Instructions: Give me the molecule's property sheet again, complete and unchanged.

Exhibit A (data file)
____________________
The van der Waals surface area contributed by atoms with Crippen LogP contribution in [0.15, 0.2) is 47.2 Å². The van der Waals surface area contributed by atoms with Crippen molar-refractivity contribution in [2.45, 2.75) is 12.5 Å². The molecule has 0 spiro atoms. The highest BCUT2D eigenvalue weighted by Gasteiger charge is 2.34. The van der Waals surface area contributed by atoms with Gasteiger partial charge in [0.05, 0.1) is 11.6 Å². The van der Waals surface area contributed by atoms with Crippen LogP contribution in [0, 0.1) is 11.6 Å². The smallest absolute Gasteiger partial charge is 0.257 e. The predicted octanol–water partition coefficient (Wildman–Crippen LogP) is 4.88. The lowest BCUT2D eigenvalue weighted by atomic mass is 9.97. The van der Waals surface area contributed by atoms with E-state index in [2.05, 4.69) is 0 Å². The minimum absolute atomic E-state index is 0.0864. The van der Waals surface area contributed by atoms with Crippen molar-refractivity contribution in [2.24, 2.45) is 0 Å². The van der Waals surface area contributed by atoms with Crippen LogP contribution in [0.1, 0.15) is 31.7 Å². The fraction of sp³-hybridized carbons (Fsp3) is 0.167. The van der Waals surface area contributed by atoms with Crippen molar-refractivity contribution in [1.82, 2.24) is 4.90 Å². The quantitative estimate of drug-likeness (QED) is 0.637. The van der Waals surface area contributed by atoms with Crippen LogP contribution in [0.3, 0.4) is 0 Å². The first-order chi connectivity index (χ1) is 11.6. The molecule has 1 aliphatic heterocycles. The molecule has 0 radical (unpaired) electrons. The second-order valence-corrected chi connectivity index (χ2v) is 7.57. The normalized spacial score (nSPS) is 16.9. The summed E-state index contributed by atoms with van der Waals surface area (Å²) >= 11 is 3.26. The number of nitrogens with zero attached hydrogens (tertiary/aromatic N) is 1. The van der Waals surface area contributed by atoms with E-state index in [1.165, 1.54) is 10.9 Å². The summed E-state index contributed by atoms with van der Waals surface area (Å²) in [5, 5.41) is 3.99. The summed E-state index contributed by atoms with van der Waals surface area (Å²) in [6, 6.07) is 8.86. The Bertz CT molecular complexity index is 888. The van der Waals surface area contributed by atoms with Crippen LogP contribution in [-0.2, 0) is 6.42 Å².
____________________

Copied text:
The van der Waals surface area contributed by atoms with Crippen LogP contribution in [0.15, 0.2) is 47.2 Å². The van der Waals surface area contributed by atoms with Crippen molar-refractivity contribution in [2.45, 2.75) is 12.5 Å². The molecule has 0 spiro atoms. The highest BCUT2D eigenvalue weighted by Gasteiger charge is 2.34. The van der Waals surface area contributed by atoms with Gasteiger partial charge in [0.05, 0.1) is 11.6 Å². The van der Waals surface area contributed by atoms with Crippen LogP contribution in [0, 0.1) is 11.6 Å². The smallest absolute Gasteiger partial charge is 0.257 e. The predicted octanol–water partition coefficient (Wildman–Crippen LogP) is 4.88. The lowest BCUT2D eigenvalue weighted by atomic mass is 9.97. The van der Waals surface area contributed by atoms with E-state index in [2.05, 4.69) is 0 Å². The minimum absolute atomic E-state index is 0.0864. The van der Waals surface area contributed by atoms with Crippen molar-refractivity contribution in [2.24, 2.45) is 0 Å². The van der Waals surface area contributed by atoms with Crippen LogP contribution in [0.1, 0.15) is 31.7 Å². The fraction of sp³-hybridized carbons (Fsp3) is 0.167. The van der Waals surface area contributed by atoms with Crippen molar-refractivity contribution in [1.82, 2.24) is 4.90 Å². The quantitative estimate of drug-likeness (QED) is 0.637. The van der Waals surface area contributed by atoms with Crippen LogP contribution in [0.3, 0.4) is 0 Å². The first-order chi connectivity index (χ1) is 11.6. The molecule has 1 aliphatic heterocycles. The molecule has 0 radical (unpaired) electrons. The second-order valence-corrected chi connectivity index (χ2v) is 7.57. The normalized spacial score (nSPS) is 16.9. The summed E-state index contributed by atoms with van der Waals surface area (Å²) >= 11 is 3.26. The number of nitrogens with zero attached hydrogens (tertiary/aromatic N) is 1. The van der Waals surface area contributed by atoms with E-state index in [1.165, 1.54) is 10.9 Å². The summed E-state index contributed by atoms with van der Waals surface area (Å²) in [5, 5.41) is 3.99. The summed E-state index contributed by atoms with van der Waals surface area (Å²) in [6, 6.07) is 8.86. The Bertz CT molecular complexity index is 888. The van der Waals surface area contributed by atoms with Crippen LogP contribution in [-0.2, 0) is 6.42 Å².